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How Government Managers Can Set Telework Expectations With Staff

Thursday, November 3, 2016

The growing popularity of telework has demonstrated qualitative and quantitative benefits in the workplace. "As a benefit, agencies are now seeing the expansion of telework really driving other efficiencies across the organization," says Mika Cross, a federal workplace expert employed at the Veterans' Employment and Training Service at the Department of Labor. 

No doubt, with more than 1 million federal employees (about 45 percent of federal employees) eligible for telework, more agencies are incorporating it. But how? 

"Telework should be implemented strategically, rather than piecemeal as is often the case. A reactive approach to telework carries the risk of raising fairness issues," advises OPM on the Telework.gov website. 


OPM reminds agency leaders that performance standards for teleworking employees must be the same as performance standards for employees who do not telework. Management expectations should be clearly addressed in the employee's performance plan, and the performance plans should be reviewed to ensure they do not create inequities or inconsistencies between teleworking and non-teleworking employees. 

"Like non-teleworking employees, teleworkers are held accountable for the results they produce. Good performance management techniques practiced by the manager will mean a smoother, easier transition to a telework environment," states OPM. 

On this front, OPM suggests agencies use a written telework agreement to define expectations. In addition to a general list of job tasks that will be performed while teleworking, the agreement also should outline the location of the telework office, equipment inventory, the telework schedule, emergency contact information, and so forth.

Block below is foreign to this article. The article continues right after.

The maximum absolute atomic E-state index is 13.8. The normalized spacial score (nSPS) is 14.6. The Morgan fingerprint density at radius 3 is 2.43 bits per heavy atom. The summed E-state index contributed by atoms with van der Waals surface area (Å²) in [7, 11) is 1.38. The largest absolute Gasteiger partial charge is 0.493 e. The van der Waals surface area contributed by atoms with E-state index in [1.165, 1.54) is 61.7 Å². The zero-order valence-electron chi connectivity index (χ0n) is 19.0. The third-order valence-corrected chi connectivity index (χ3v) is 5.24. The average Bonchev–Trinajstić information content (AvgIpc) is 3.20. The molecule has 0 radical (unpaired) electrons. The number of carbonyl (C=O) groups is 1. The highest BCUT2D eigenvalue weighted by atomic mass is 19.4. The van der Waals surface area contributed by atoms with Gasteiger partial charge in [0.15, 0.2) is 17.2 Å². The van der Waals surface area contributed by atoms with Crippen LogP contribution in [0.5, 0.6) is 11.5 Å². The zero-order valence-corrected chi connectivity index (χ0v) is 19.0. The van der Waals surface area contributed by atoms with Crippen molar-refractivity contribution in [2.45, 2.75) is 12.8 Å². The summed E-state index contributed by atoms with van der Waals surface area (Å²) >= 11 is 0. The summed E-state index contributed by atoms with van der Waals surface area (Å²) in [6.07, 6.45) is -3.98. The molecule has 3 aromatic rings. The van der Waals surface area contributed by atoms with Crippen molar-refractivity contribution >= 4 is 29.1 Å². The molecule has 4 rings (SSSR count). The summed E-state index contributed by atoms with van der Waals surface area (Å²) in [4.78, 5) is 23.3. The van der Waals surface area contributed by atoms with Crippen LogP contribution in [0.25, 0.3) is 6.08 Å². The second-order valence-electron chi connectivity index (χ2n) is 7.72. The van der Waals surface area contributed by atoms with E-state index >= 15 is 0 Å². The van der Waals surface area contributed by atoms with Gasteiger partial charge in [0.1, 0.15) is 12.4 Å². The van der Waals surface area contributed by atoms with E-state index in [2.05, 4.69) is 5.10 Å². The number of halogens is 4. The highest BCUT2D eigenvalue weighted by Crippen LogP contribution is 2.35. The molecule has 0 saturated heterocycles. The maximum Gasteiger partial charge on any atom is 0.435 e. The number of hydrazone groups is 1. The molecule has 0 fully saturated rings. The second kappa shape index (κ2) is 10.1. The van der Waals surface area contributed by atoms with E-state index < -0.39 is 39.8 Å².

More importantly, the telework agreement provides a framework for the necessary discussion between the manager and the employee about expectations. For both routine and situational telework, this discussion ensures both parties understand each other's expectations around basic issues, such as:

  • What technologies will be used to maintain contact?
  • What equipment is the agency providing? What equipment is the employee providing?
  • Who provides technical assistance in the event of equipment disruption?
  • What will the weekly/monthly telework schedule be? How will the manager and co-workers be updated about the schedule? What happens if the manager or employee needs to change the schedule?
  • What will the daily telework schedule be? Will the hours be the same as in the main office, or will they be different?
  • What are the physical attributes of the telework office, and do they conform to basic safety standards? (Agencies may wish to recommend the use of a self-certifying safety checklist.)
  • What are the expectations for availability by phone, email, and so forth?
  • What is the expectation regarding the amount of notice (if any) given for reporting to the official worksite, and how will such notice be provided?
  • How is a telework agreement terminated by management or an employee?
  • Who is expected to telework in an emergency? What is expected of an employee in an emergency?
  • What happens if a telework day falls on a federal holiday? Is the employee allowed to substitute his or her telework day?

For more advice on how to make the most of your teleworking arrangements, check out Telework Basics. And for a deeper dive into this topic, read “Ready, Set, Telework” in the October issue of The Public Manager.

About the Author

Ryann K. Ellis is an editor for the Association of Talent Development (ATD). She has been covering workplace learning and performance for ATD (formerly the American Society for Training & Development) since 1995. She currently manages ATD's Community of Practice blogs, as well as ATD's government-focused magazine, The Public Manager. Contact her at rellis@td.org. 

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